The idea of viral marketing is that of exploiting a pre-existing social network in order to increase brand awareness or product sales through self-replicating viral processes. The goal is to “target” the most influential users in the network in order to maximize the spread of the marketing message with a small initial marketing cost.
An essential computational task towards setting up an effective viral marketing campaign is to estimate social influence. Namely, if Alice is a follower (or a friend) of Bob in the underlying social network, how probable it is that an action that Bob makes and reports will influence Alice into doing the same. Such estimates are usually done by analyzing user activity data. The data analysis and sharing that is needed to estimate social influence raises important privacy issues that may jeopardize the legal, ethical and societal acceptability of such practice, and in turn, the concrete applicability of viral marketing in the real world. Tassa and Bonchi (EDBT 2014) devised secure multi-party protocols that allow a group of service providers and a social networking platform (so called “the host”) to jointly compute social influence in a privacy preserving manner. They assumed that the players are semi-honest, i.e., that they follow the protocol correctly, but at the same time they examine their view of the protocol in order to extract information on inputs provided by their peers.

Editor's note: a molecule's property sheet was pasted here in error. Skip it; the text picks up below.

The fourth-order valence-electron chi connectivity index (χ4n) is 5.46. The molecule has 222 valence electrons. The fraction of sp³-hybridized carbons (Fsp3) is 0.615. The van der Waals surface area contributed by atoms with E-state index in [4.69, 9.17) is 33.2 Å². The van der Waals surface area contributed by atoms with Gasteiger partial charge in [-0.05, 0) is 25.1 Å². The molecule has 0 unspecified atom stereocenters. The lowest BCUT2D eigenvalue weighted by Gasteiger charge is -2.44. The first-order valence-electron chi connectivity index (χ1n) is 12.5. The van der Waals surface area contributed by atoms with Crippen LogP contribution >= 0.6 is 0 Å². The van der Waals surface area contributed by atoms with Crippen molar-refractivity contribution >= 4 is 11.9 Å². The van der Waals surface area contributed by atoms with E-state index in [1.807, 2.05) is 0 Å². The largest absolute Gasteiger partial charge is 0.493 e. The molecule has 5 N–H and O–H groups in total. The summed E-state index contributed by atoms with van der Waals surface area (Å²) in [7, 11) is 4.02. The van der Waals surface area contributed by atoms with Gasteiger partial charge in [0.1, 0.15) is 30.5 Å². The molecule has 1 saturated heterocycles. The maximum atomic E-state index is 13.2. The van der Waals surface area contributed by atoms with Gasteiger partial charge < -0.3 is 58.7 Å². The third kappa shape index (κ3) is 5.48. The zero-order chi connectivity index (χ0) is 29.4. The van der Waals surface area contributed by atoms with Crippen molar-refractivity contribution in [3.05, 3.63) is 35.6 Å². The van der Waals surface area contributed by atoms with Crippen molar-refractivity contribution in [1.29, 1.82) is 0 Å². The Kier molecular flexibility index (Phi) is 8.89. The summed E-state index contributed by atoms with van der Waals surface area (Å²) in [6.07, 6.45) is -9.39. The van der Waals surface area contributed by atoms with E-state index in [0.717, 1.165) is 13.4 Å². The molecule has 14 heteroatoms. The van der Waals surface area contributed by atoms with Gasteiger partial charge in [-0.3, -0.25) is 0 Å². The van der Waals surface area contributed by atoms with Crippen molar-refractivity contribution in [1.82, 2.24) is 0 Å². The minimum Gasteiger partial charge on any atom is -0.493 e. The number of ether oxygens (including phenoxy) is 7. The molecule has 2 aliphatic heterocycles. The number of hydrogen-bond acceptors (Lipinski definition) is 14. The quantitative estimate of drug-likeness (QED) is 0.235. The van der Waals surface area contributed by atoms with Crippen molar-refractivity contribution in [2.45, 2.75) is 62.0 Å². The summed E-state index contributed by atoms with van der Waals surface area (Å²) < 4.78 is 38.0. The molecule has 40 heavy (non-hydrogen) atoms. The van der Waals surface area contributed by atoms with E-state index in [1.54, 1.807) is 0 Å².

In a recent paper by Rica Gonen and Tamir Tassa (which was presented in the FASES workshop in the ARES 2016 conference), we discuss the case of selfish rational players. Such players participate in the protocol and follow it correctly only if it is in their best interest and if it maximizes their utility. We enhance the protocol of Tassa and Bonchi by incorporating into it mechanisms that incentivize the players to participate in the protocol truthfully. In particular, while in the basic protocol (EDBT 2014) all the output went to the host, while the service providers were expected to contribute their private data as inputs to the computation without getting any reward in return, the enhanced protocol issues parts of the computed output to them too.
In order to modify the basic protocol into one that incentivizes the host to share with the service providers their requested parts in the output, the protocol is executed several times (so called “rounds”) with an additional player T that acts as a coordinator. In each round, T tosses a coin that determines whether that round would be fake or true.
In fake rounds, all computed results are meaningless. Those rounds are performed in order “to catch” cheating participants and apply a punishment strategy; if a cheat is detected, the protocol aborts. Only in the true and last round, the results are correct. By formalizing utility functions for each player (“what do I gain from a truthful behavior?” / “what do I gain from cheating?” / “what do I lose if the protocol aborts?”), and by selecting accordingly the coin probability, it is possible to incentivize rational players to participate and act truthfully.
About the author(s)
Rica Goen | The Open University of Israel